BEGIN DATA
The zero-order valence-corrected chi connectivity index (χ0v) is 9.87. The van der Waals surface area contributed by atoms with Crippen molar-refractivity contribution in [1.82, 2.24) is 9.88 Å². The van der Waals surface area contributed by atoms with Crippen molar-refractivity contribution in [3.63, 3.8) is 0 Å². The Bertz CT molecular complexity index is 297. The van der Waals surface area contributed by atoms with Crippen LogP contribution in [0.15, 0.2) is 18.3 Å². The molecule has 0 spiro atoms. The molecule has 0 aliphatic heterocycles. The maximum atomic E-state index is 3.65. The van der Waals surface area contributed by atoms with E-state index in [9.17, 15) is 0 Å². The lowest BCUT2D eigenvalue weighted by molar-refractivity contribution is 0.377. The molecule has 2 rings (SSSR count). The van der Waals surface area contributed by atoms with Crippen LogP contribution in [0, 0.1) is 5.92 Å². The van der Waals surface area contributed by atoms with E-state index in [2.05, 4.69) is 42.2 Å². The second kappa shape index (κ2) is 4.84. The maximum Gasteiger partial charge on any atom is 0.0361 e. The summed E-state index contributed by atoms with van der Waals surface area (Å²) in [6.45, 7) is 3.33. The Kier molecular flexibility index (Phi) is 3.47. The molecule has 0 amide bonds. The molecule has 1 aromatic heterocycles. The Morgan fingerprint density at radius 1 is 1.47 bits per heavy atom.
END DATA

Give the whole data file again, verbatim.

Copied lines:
The zero-order valence-corrected chi connectivity index (χ0v) is 9.87. The van der Waals surface area contributed by atoms with Crippen molar-refractivity contribution in [1.82, 2.24) is 9.88 Å². The van der Waals surface area contributed by atoms with Crippen molar-refractivity contribution in [3.63, 3.8) is 0 Å². The Bertz CT molecular complexity index is 297. The van der Waals surface area contributed by atoms with Crippen LogP contribution in [0.15, 0.2) is 18.3 Å². The molecule has 0 spiro atoms. The molecule has 0 aliphatic heterocycles. The maximum atomic E-state index is 3.65. The van der Waals surface area contributed by atoms with E-state index in [9.17, 15) is 0 Å². The lowest BCUT2D eigenvalue weighted by molar-refractivity contribution is 0.377. The molecule has 2 rings (SSSR count). The van der Waals surface area contributed by atoms with Crippen LogP contribution in [0, 0.1) is 5.92 Å². The van der Waals surface area contributed by atoms with E-state index in [2.05, 4.69) is 42.2 Å². The second kappa shape index (κ2) is 4.84. The maximum Gasteiger partial charge on any atom is 0.0361 e. The summed E-state index contributed by atoms with van der Waals surface area (Å²) in [6.45, 7) is 3.33. The Kier molecular flexibility index (Phi) is 3.47. The molecule has 0 amide bonds. The molecule has 1 aromatic heterocycles. The Morgan fingerprint density at radius 1 is 1.47 bits per heavy atom.